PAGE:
Dracula was published in 1897. What was the state of blood transfusion back then? … More The Blood of Four Strong Men: Dracula and The Portrayal of Blood Transfusion
Deaccessioning is the formal removal of an item from a museum’s permanent collection. The important thing to know about deaccessioning is that it’s mostly about paperwork and about status. An item can be deaccessioned without moving from its spot on a shelf. Physical removal of the item is a different and related process, called disposal (disposal in this case doesn’t translate to “garbage,” it just means putting the object somewhere else). We can deaccession items and not dispose of them, but a museum should never dispose of an item without deaccessioning it. … More What Do You Mean Museums Aren’t Forever? The Whats and Whys of Deaccessioning
Even people who aren’t up on their medical history tend to know at least one fact: old-fashioned medical doctors used leeches. The leech is almost as iconic a symbol of antique medicine as the head lamp or the beak-masked plague doctor. … More Medicinal Leeches: Still A Bloody Good Idea
The Museum of Health Care at Kingston has hired a curator! Huzzah!
But some of you may be wondering: what does that actually mean? What on earth is a curator and what do they do? It’s both simple and surprisingly hard to answer. You’re probably at least vaguely aware that a curator is someone who works in a museum. You might have seen a curator in a movie, usually in the form of a pretentious, stodgy academic peevishly insisting that the hero stop touching the exhibits and with pretty even odds on getting murdered by a supernatural force trapped in some ancient artifact (as far as movie professions go, curators tend to have lifespans approximately equal to cops the day before retirement). You may have heard of someone curating a social media feed or a Pinterest board or read a thinkpiece on why calling everyone who collects content a curator will be the downfall of society. All of which can make it hard to figure out what exactly a museum curator does.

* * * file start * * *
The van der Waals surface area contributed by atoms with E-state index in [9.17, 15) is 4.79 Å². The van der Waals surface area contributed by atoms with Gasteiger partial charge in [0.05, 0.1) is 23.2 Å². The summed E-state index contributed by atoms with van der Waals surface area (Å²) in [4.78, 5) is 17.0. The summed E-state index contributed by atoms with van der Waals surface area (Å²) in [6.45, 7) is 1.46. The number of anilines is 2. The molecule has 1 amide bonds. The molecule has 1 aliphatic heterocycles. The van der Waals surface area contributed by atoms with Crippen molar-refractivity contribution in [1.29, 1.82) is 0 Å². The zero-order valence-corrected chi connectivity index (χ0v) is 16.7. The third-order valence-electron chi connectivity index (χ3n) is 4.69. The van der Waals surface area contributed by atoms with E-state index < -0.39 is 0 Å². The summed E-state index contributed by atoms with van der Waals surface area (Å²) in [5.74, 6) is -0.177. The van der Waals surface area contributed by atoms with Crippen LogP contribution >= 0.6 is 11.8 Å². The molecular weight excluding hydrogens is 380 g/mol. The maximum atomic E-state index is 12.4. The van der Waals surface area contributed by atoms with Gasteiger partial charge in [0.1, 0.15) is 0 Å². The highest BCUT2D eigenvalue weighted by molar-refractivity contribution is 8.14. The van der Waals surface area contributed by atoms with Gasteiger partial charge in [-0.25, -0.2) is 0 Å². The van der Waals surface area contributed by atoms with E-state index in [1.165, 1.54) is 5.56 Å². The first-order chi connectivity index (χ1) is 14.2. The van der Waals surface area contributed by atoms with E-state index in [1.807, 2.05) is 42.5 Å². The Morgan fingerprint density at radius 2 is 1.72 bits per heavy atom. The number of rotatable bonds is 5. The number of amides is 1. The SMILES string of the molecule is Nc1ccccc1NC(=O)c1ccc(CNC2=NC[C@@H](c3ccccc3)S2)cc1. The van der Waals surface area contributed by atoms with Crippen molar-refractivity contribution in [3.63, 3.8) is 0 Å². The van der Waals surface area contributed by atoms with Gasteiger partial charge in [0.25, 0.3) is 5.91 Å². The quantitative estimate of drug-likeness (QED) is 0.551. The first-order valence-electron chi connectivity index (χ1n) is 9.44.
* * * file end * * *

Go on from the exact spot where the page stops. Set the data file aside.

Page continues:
… More So You’ve Got a Curator. Now What?
“Unfortunately for Clark, this was not the last time his name would be used in association with a patent medicine. Perhaps knowing the limitations of the law in this matter, many patent medicine producers in Canada and the United States subsequently created products in his name.” In 1848, an advertisement appeared in The Examiner (London, … More Sir J. Clarke’s Female Pills
The appendix represents quite a mystery. For many years it was believed to be a vestige of our distant ancestors; the trace of a cecum, a part of many animals large intestine. This theory was put forward by Charles Darwin, but was mostly refuted in 2013. … More A Mere Appendix: Pioneering Surgery in Grand Valley Ontario
Although the signs of MS have been observed for more than 175 years, it is still quite misunderstood. How did we first learn of the existence of MS, and how much have we learned in all these years about this disease chronic and debilitating illness and its treatment? … More Touched by the Lord’s hand: The history of Multiple Sclerosis
Before the mid 19th century, women had a discreet but ever-present role on the battlefield, mostly as camp followers. When women such as Florence Nightingale started to demonstrate the value of military nurses, armies began to slowly, but surely assign them to their medical services. … More Voluntary Veil: The Canadian Voluntary Aid Detachment in the First World War
The period following the Crimean War and until the end of the First World War marks an interesting time for men’s fashion and health. During the Victorian period, beards and other facial hair styles enjoyed resurgence in popularity which had not been seen since the late sixteenth and early seventeenth centuries. While the facial hair trend waned by the end of the nineteenth century, enthusiasm for debating the cleanliness and overall health of bearded and non-bearded men remained strong. With increased attention to the face, and more specifically the hair on it, doctors, nurses, soldiers and the general public engaged in spirited discussions of men’s health. … More A Hair-Razing History of the Beard: Facial Hair and Men’s Health from the Crimean War to the First World War
There is significant public debate over the merits and risk of vaccinations, much of which is fueled by inflammatory rhetoric rather than facts and science. This debate has raged ever since the first vaccine for smallpox was proposed by Dr. Edward Jenner in the 1790s and, doubtless, it will continue as new vaccines are developed. … More Vaccines and Immunization: Epidemics, Prevention, and Canadian Innovation